[Cin] GIT checkin includes Cakewalk update + limited specialized hardware acceleration options.

Phyllis Smith phylsmith2017 at gmail.com
Sun Jun 16 22:07:56 CEST 2019

Today's GIT checkin includes:

- Cakewalk update
- Nvenc option for encoding/rendering hardware acceleration for computers
with Nvidia graphics for h264/h265.
- Cuda build option for systems that already have the Cuda software loaded
- with 2 demo plugins available.

More info on the hardware acceleration options follow.  Some testing done
on Fedora 29 and Leap 15, but not all possibilities have been tried.  I
would expect to see some fallout.

NVENC/NVDEC for Nvidia graphics board encoding and decoding will
automatically be built by way of the configure scripts.  But first, before
anyone gets too excited, let me just warn you that the ONLY encode codec
Nvidia chose to support is H264 and H265 with H265 available on just the
latest graphics boards (supposedly at least the ones with the Maxwell
chip).  Also included in the ffmpeg build is "nvdec" but we have not
figured out yet how this affects the hardware acceleration already in place
with the use of CIN_HW_DEV=vdpau.

Some information that was posted online 11/04/2018 -- "VDPAU falling away
into irrelevance but no clear statements that consumers should switch to
nvdec or that nvidia will advance VDPAU feature parity.  ...All of these
things make it hard to see what the correct way to approach nvidia support
is, and even if you pick one, you can't actually integrate in a simple way."

The easiest way to determine if nvenc is working for you is just to do a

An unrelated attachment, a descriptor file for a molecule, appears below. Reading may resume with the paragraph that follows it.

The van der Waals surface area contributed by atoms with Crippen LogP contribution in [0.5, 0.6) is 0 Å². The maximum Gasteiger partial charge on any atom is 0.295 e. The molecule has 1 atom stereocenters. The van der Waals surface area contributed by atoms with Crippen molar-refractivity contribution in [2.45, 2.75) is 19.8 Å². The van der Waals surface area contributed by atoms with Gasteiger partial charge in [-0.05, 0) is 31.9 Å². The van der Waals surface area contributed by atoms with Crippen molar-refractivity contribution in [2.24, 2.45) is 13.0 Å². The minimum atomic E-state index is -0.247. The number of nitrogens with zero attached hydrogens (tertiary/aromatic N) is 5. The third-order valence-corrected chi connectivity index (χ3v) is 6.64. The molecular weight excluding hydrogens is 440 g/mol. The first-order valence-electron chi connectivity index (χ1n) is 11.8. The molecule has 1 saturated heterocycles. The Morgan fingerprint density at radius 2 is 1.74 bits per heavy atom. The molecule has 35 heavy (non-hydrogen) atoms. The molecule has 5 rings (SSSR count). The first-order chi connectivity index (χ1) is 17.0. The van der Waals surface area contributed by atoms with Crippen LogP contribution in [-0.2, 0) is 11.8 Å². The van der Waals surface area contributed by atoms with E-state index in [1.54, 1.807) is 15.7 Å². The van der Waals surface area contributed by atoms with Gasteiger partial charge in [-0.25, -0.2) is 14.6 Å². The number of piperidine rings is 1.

short render using h264_nvenc.mp4 or h265_nvenc.mp4 and see if it works or
just gives you an error message.  Error message for computers without nvdia
cards (or not implemented) is:   Cannot load libcuda.so.1    on the window
from where your started cin. BTW this libcuda is part of nvidia libraries
in the Operating System and does not mean you have CUDA in.

A 2 minute demo from Big Buck Bunny 3804x2160, took 6 minutes 3 seconds
with nvenc to render as opposed to 22 minutes 30 seconds without nvenc --
so not quite 4 times faster and I had no plugins added on a 4 core Intel
laptop with an Nvidia 950M graphics board.

CUDA® is a parallel computing platform / programming model that provides
big increases in computing performance through use of the GPU, graphics
processing unit. It was first introduced in about 2006 for applications in
computationally intense fields such as astronomy, biology, chemistry, and

The use of Cuda is not going to improve the playing and rendering of video
in Cinelerra EXCEPT in the case where you use a specific CUDA-enabled
plugin that is computationally intense - sadly, most of what Cin does, Cuda
will not help.  Cuda is mostly a "block oriented algorithm" which works
well for such things as "a flock of birds all flying next to each other".

If you have already installed the Cuda software on your computer -- and let
me warn you, this is about 3GB of additional space usage -- the default
build in the configure script is for cuda is "auto".  Otherwise it will NOT
be included.  Obviously, you must have the Nvdia drivers for your graphics
board installed too.  Cuda is available to install on your computer only
for a specific set of Operating System distros.  Go to the following


and gg says follow the very good set of directions to install around 3 GB.
It installs repos by package.  Also, install the "fusion repo" -- we do not
know if this needs to be installed or not, but all of our test included it.

I will attempt to create a demo a little later and there will most likely
be a Ubuntu16 and Mint18 build available soon for testing purposes.
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